DEC 4th 2007
Mrs Gibbons, the English teacher arrested and jailed in Khartoum for allowing her class of 7 year olds to name a Teddy Bear after a popular class member who happened to be called Mohammad (a not uncommon name, shared by the founder of Islam), was pardoned by
Sudan's President Omar al-Bashir after talks with two British Muslim peers and released into their custody - not, you will note, the custody of the UK government, whose protection under international law is written into her passport, a document accepted by the Sudanese state.

It is touching that leaders of the UK Muslim Community went to Khartoum to effect this release, which must come as a timely reminder to all members of our Muslim community including its leaders just why it is they have come to live here rather than in their various homelands. It is time however to get some reciprocity into the relationship. Christian fundamentalists have also got to get their knickers untwisted. At least they do not put support for co-religionists above the law of the country they live in and expect protection from, but it is surely time for us to get our religon compatible with modern science as a beginning to making different faiths compatible with international law.

According to a supposedly independent educationalist (I take as an example Dr Fred Kellog, Emory and Henry College), only Jesus Christ is worshipped as divine. Muslims do not consider either Mohammad or Jesus to be more than men. As an enthusiastic Christian, I do not believe Jesus considered himself to be more than a man either. All readings of the New Testament make it clear he did not. He was fulfilling the role of Messaiah and in so doing enlightening his fellow men and women about the nature and status of mankind and of what they called God. He explained they had to update it. Naturally, some understood what he was saying and doing better than others, both at the time and later. [Note: a reader has questioned me on this, in that it seems I question the divinity of Christ. I think I expressed it poorly. He was preaching the Conditional Divinity of Humanity. Jesus always referred to himself, as related in all the Gospels as "The Son of Man". He insisted that those who followed him could become like him, and that they could work his work after he had gone. He proclaimed he was the Way, the Life and the Truth. So indeed he was more than the men of then and to this day who can say he or she has been able to follow? Some have been judged Saints by others. To me it is clear Jesus knew who he was and what he was doing. A proper understanding of The Lord's Prayer will yield some revelations that taken in conjunction with the rest of the Gospels will lead in my view to further enlightenment. It is very concise.]

So the Muslim view is correct. We could well still refer to Jesus Christ as 'the only son of God' as nobody else has yet attained that status though some may have got near. Handsome is as handsome does, folks. This in no way diminishes Jesus or Christianity in the slightest degree. It explains clearly that life in this universe, wherever it arises and reaches what we call 'humanity', can aspire to understand and serve and share the Nature that creates and sustains it.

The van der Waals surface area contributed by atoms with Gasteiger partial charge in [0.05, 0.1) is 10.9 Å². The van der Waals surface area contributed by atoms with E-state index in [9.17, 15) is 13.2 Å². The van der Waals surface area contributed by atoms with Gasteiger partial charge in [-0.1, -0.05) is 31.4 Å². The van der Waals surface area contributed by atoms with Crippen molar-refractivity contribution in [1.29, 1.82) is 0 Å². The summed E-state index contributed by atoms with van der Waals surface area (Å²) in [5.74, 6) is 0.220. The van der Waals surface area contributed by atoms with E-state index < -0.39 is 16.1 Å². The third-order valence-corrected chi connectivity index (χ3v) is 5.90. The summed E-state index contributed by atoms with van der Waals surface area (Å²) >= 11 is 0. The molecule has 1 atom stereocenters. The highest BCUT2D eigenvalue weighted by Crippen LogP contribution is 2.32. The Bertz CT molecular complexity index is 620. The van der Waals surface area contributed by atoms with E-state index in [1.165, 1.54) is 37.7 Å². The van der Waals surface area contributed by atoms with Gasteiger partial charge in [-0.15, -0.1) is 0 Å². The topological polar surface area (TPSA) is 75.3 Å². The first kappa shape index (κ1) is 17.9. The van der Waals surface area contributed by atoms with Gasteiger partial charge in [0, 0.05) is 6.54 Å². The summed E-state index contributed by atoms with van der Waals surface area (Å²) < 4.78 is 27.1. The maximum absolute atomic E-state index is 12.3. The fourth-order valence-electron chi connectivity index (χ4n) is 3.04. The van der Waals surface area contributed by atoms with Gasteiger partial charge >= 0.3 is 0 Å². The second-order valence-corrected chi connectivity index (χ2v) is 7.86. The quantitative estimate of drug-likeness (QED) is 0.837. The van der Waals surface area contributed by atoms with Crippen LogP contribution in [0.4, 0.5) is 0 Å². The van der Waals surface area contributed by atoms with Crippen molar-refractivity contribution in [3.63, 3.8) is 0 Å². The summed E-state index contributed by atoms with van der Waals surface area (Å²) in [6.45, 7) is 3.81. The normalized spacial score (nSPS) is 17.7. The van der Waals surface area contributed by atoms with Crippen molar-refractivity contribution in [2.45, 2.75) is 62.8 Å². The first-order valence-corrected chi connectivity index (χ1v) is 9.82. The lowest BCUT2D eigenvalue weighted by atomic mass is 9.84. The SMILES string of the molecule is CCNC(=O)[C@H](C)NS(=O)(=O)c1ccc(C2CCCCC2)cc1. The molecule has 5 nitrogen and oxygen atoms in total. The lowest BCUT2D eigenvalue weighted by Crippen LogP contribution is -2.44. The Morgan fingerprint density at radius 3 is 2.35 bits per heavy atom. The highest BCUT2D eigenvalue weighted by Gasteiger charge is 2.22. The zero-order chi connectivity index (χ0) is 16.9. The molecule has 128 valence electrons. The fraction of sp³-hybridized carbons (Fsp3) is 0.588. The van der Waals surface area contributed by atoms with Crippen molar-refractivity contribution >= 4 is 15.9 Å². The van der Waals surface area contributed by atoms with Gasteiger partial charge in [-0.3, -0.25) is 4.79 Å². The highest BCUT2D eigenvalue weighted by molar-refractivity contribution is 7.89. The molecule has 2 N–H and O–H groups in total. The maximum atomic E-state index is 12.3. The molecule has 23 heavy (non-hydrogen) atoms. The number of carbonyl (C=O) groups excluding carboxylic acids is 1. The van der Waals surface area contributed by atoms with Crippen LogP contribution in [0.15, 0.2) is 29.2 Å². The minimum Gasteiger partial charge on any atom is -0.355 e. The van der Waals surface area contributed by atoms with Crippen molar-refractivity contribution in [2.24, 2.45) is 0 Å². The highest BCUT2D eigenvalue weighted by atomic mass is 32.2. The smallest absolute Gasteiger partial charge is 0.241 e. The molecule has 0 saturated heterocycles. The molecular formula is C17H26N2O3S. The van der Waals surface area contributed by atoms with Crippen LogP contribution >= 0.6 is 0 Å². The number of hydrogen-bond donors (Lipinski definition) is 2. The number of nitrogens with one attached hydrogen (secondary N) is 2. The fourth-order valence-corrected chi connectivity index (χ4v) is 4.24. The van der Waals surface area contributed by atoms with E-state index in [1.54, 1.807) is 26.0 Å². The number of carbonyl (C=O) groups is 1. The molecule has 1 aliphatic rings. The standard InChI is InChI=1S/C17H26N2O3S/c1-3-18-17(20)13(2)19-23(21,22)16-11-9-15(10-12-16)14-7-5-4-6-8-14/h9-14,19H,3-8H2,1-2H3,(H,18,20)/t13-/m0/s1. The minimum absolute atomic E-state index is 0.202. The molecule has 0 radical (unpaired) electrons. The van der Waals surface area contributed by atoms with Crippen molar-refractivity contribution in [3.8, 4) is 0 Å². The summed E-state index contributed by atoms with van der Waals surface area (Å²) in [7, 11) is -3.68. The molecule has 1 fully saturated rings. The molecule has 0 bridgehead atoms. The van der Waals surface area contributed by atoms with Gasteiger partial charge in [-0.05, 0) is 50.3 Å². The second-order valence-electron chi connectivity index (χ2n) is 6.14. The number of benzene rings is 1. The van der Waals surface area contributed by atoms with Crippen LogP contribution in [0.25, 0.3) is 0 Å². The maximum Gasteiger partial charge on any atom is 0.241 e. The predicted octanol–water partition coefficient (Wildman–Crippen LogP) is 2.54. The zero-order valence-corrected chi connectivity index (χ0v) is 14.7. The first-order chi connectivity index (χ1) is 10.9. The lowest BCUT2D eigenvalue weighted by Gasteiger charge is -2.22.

[ Jesus was telling about the future for humanity for those who can go beyond homo sapiens to homo spiritualis. That does not mean the science of homo sapiens should be overthrown any more than Newton's Laws of Motion are demolished by Einstein. But a study of biology and anthropolgy points to the fact that spreading and sharing philosophy and theological insight and interbreeding so that through a combination of nurture and nature all homo sapiens descendants will become homo spiriualis is not going to be easy. It would be an exception to past evolutionary processes. OK, lets do it ;- )  ]

But for a look at the status quo in our somewhat confused, emergent state as seen by Fred Kellogg, here is the link::

Religious emotions and experiences can admittedly be a positive force when it comes to inspiring individuals and giving hope and belief in the future, and in many cases a sustaining force in times of terrible suffering. But I was struck by the rational but point-missing opinion of a lady who after trying out the Alpha course (Christianity for those bored by church but confused by life) said she was not convinced by the account of the crucifixion. "How could Jesus be God if he cried out 'My God, My God, why have you forsaken me'?" That is a good question, but there is a very clear answer. Jesus was a man who understood Nature, including Human Nature, perfectly; and he was expecting to die, not hang around in agony longer than he wished. His resurrection was a subjective experience of his followers, and that is recounted very clearly as such in many instances later. Note: all individual human experiences are subjective, even when shared. That is not to say there is no objective reality, but that takes a lot of viewing... over a lot of time....